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Ice Cold Photography

npsmall.jpg I spent this past weekend in Chicago and, as you may know, it was FREEZING in Chicago this past weekend. But since a mere 6 months ago I was living in Alaska I know that extreme cold doesn’t mean I can’t take my camera out and I now have some lovely photos of very cold Chicago dwellers. For those of you that have never yet ventured out with your camera at 25 below but think you might be brave enough this winter here are a few tips:

Use A UV Filter
They are a hell of a lot cheaper to replace than a lens. Extreme cold makes glass more brittle, last winter I was out shooting at -30F, put my camera down, gently, and the UV filter simply shattered. But it cost ten bucks to replace so I didn’t have to be too worried!

Get A Good Camera Bag and Heat It!
A decent camera bag is a worthwhile investment anyway but especially if you do a lot of outdoor photography. In the cold it’ll offer some protection by itself and you can make it even better by padding around the camera with hand or foot warmers (they cost about $2 at sports stores). Wrap them in a thin cloth first to protect the camera in case they leak little carbon particles.

Use A Giant Zip Lock!
It’s actually the change from cold to warm that’s likely to damage your camera. Condensation occurs when cold air meets hot air and condensation is not good for your camera. So put your camera in a giant zip-lock bag, seal the top, and leave it to heat up slowly. It sounds crazy but it really works!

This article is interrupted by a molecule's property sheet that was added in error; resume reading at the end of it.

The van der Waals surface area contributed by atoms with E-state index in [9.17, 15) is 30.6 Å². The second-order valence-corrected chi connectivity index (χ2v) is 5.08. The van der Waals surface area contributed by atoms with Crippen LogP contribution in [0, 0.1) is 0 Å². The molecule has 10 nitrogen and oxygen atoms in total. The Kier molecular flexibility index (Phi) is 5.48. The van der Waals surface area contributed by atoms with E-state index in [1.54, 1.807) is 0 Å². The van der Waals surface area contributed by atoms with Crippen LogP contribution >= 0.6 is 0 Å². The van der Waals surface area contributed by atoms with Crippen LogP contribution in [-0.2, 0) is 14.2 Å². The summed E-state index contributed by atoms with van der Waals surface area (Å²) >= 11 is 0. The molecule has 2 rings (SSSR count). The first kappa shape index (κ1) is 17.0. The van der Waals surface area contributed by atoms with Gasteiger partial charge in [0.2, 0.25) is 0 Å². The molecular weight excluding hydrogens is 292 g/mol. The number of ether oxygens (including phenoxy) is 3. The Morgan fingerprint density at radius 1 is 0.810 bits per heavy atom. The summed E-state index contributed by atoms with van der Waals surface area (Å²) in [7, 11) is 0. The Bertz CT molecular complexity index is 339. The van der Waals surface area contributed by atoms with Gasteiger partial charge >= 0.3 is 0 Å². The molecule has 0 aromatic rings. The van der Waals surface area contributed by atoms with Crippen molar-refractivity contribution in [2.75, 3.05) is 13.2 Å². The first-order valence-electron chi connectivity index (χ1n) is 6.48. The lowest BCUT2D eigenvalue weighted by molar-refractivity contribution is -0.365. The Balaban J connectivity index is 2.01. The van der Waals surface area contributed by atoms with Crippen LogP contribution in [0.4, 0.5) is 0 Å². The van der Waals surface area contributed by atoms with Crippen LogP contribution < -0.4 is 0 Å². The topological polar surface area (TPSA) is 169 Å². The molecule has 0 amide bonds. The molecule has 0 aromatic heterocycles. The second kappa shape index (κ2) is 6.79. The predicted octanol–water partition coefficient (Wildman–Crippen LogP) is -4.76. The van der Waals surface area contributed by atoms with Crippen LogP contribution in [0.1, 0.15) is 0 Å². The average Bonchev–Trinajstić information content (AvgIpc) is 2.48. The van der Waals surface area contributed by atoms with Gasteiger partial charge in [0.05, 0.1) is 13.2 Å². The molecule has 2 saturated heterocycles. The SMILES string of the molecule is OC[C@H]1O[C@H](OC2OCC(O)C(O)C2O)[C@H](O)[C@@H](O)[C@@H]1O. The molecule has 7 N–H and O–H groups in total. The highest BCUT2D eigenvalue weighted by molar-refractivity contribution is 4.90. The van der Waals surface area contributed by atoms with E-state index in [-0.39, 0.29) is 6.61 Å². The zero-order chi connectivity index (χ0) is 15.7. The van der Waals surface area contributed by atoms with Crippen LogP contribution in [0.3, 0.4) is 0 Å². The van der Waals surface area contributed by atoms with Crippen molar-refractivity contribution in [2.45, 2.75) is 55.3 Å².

If The Worst Does Happen…
and your camera gets condensation inside open the battery and memory compartments, empty out the battery and memory card, and leave the compartments open until they dry. Do not take a camera with condensation inside back out into the cold, the condensation might freeze and that causes all sorts of havoc!

If you have any more extreme cold tips leave a comment. If not grab your camera and go have fun photographing the snow!

Ray Davis

  • …padding around the camera with hand or foot warmers (they cost about $2 at sports stores). Wrap them in a thin cloth first to protect the camera in case they leak little carbon particles. Use A Giant Zip Lock!

    For around $5 you can get reusable hand/foot warmers. They start out a gel (so still use a zip lock) and as they release heat, they get solidify. Drop them in boiling water for a couple minutes and they return to a liquid state, ready for the next trip.

  • Tim

    I’m not sure I understand your UV filter comment in this context. I would assume that the lens element was just as cold as the filter, but it did not shatter as it is probably thicker and less brittle than the filter. So how did having the filter on help in this case? It sounds more like you should *not* use a filter in extreme cold because they are prone to breaking under these conditions!

  • I have had a lot of problems with battery performance declining in very cold weather so I try to make sure that my rechargeable batteries are all freshly charged up. If I carry spares with me, I try to keep them close to my body (breast pocket, etc) to keep them as warm as possible. Another strategy that helps is keeping the camera as warm as possible inside my winter clothing when I’m not using it. I like the idea of the reusable hand/foot warmers though.

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  • Nice tips, some of my tips which may also help. In cold weather, carry the space battery in your shirt pocket as it will keep the battery warm. In cold the battery get down soon so have that cigarette lighter charger for your camera battery type always with you. You can charge your battery in any car.

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